failure is the worst thing that can happen

 Photo from Unsplash by  Alex Harvey

Photo from Unsplash by Alex Harvey

Last night, John + I went on a date + it was food for my soul.  He had been away this past weekend + into this week on an annual trip his company takes, so we wanted to take some time to get caught up.  Side note: mid-week dates have become one of my favorite things.  By the time Friday night rolls around, we are both so drained that it's rarely an opportune time for intentional date night. 

The fact that John wants to know about the things I am thinking + doing makes me feel so loved. I finally got a chance to tell him about this feeling I've been having about wanting to incorporate writing more into what I'm already doing.  Like I was saying in my post yesterday (which, if you want you can read here), I have been slowly learning to give myself permission to call myself a calligrapher over the past almost two years.  This takes time, you guys.  And I still have a healthy share of days where I feel like a fraud, so permission isn't really a remedy for fraudulent feelings so much as a defense against it.

As I explained to him what I've been trying to make sense of myself, I realized it's more than just a fleeting interest I have...believe me, I have at least fifteen of those a day so I can tell the difference.  

Choosing to not write, at this stage -- and I know this sounds unbearably cheesy, but -- it would leave a hole, one that looks a lot like a tunnel, in my heart + mind as I try to move forward.

Yesterday my whole day got derailed when I picked up Don Miller's "A Million Miles in a Thousand Years" from the library.  I could not put this book down, you guys.  It's the first time I've come close to finishing a book in one sitting.  So, do consider reading it, it's a good one.  One of the things he says (paraphrasing Steven Pressfield, I think) is that we know how much we need to do something based on the amount of resistance that comes against us as we try.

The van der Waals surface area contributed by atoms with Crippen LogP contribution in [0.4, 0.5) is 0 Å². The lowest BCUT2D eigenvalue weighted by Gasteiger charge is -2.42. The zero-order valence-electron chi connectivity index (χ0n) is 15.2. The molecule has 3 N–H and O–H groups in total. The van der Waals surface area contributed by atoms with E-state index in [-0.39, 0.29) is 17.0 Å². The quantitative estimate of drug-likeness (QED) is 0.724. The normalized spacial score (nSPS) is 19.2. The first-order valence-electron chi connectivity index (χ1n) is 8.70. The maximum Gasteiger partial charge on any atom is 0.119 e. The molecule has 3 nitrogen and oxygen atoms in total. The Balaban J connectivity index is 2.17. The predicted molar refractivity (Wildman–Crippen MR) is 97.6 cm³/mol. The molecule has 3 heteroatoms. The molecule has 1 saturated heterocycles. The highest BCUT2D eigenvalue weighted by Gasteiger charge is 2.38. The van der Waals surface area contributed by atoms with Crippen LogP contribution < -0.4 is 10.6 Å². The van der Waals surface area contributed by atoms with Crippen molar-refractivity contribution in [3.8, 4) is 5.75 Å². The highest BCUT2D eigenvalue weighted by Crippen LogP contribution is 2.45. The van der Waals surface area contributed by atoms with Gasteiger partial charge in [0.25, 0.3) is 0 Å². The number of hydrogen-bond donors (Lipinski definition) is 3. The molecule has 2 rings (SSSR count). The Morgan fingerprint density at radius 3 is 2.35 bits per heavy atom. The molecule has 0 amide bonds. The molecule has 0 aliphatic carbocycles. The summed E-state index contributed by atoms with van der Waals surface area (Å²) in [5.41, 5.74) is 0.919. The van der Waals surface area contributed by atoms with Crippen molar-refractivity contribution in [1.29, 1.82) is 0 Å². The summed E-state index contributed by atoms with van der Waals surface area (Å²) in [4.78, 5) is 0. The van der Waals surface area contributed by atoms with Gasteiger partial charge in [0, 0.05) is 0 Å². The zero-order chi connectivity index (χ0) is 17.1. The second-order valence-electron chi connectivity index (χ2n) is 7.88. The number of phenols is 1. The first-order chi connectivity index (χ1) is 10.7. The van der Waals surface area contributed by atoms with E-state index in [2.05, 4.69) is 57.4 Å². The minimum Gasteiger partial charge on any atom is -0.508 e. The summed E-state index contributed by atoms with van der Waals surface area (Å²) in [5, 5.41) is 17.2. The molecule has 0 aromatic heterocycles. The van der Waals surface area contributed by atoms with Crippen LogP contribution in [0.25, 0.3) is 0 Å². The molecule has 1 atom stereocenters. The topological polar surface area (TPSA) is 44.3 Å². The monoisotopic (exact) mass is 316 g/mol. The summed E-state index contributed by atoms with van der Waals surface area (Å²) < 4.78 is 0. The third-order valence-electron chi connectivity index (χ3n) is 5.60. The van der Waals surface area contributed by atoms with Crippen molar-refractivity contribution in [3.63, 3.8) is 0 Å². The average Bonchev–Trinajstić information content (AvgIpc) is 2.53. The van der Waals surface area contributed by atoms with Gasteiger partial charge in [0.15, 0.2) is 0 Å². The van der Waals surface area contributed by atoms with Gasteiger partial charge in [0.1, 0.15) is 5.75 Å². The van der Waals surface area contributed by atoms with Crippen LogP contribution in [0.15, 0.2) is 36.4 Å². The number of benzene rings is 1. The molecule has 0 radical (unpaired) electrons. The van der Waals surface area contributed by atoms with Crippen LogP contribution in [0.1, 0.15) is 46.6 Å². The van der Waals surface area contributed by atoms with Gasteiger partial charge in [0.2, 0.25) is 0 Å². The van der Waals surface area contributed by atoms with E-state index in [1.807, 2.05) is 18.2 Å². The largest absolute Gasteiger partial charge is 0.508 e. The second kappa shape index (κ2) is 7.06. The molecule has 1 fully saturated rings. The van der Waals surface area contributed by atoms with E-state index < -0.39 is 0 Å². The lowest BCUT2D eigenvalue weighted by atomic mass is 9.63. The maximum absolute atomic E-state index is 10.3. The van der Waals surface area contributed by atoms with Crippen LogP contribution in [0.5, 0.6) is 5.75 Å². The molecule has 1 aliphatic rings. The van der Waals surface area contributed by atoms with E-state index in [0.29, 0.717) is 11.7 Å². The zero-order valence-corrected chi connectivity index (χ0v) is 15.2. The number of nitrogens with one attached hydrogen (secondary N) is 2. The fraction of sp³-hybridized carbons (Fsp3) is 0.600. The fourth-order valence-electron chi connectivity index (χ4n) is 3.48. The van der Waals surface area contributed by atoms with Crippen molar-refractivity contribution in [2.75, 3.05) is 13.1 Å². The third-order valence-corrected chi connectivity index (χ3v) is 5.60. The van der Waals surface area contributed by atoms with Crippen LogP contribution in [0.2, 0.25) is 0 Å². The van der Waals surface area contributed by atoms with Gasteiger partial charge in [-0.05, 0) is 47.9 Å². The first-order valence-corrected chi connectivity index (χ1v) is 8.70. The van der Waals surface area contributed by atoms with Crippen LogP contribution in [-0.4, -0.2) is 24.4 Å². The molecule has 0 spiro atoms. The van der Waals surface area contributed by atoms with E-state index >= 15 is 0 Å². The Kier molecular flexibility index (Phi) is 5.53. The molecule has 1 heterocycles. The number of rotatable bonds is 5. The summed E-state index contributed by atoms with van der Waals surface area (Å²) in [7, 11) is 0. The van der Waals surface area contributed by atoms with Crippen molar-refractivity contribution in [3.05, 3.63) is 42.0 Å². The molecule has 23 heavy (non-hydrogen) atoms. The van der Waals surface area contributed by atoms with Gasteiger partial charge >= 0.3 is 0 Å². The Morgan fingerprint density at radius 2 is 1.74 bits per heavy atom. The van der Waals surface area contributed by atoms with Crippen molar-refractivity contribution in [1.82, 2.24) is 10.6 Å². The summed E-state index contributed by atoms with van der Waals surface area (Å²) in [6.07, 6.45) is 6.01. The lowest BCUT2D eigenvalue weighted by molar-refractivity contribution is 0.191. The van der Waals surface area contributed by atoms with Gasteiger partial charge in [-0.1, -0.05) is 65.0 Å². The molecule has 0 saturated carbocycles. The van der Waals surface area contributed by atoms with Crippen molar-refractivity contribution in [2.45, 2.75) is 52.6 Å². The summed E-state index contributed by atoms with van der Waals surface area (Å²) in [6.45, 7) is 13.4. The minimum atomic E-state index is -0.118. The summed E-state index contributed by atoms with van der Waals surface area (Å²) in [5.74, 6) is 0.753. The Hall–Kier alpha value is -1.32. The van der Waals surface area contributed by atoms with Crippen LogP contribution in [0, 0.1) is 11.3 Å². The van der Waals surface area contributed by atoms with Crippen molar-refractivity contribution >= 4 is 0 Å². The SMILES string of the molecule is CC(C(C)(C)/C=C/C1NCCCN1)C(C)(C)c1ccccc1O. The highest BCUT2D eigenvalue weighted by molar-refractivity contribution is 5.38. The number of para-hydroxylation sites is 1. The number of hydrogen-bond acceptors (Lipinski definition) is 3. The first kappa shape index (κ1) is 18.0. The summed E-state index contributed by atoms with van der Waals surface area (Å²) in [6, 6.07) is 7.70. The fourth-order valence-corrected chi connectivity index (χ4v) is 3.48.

I can think of a million reasons (excuses) not to write.  It feels arrogant to say I need to write, because the implication is that someone needs to read what I write.  Either that or it is purely self-indulgent, a selfish and unproductive use of my time.  What if people read what I write and I am exposed?  What if no one reads what I write and I am left feeling insignificant?  What if I offend someone?  What if I say something stupid?  Who even reads blogs anymore, anyway??

The resistance.  It's real.  I don't know how this is all going to play out yet, but I do know what my plan is:  my plan is to write anyway.

But the next question that faces me is, do I write in secret, or do I encourage others to read what I write?  (That means seeing with their eyes and knowing my thoughts.  I am not prepared for this.  There is no way I am prepared for this.)

This topic came up naturally over the dinner table last night, and I told John that I just need to write for a little while to let the rust come off, then I will tell people.  To which he said, "but why wait? You could let people into the process.  Let them see it before it's perfect."  Which, friends, is at once my worst fear and my deepest desire.  

So, I guess I will take a swallow of my own medicine, and do something before I am ready.  I'll tell you this is here for you to read, if you want to.  But I don't want to do this alone, so if you read this, I want you to tell me.  Tell me what the worst thing that could happen is.  Tell me about the resistance you are overcoming right now.  It turns out, I do hate the idea of speaking into a void, or talking at a wall.  I don't really want to keep this all to myself, and all I ask in return is that you deal gently with me at first.

The worst thing that can happen when you being before you're ready, I guess, is failure.  But somehow failure seems a lot less bad to me right now than never trying does.

You may be wondering why there is a record player sitting at the top of this post.  (Well, there isn't anymore because I got scared of copyright infringement, took it down, and replaced it with these pretty flowers.  So imagine there's a cute pink Crosley hanging out on this post.)  Thanks to my sister's boyfriend, I recently decided, I want one.  It is a music-listening experience that is on another level, you guys.  Some things of the past are not dead.  Some people still listen to records, some people still write letters by hand, some people still read blogs.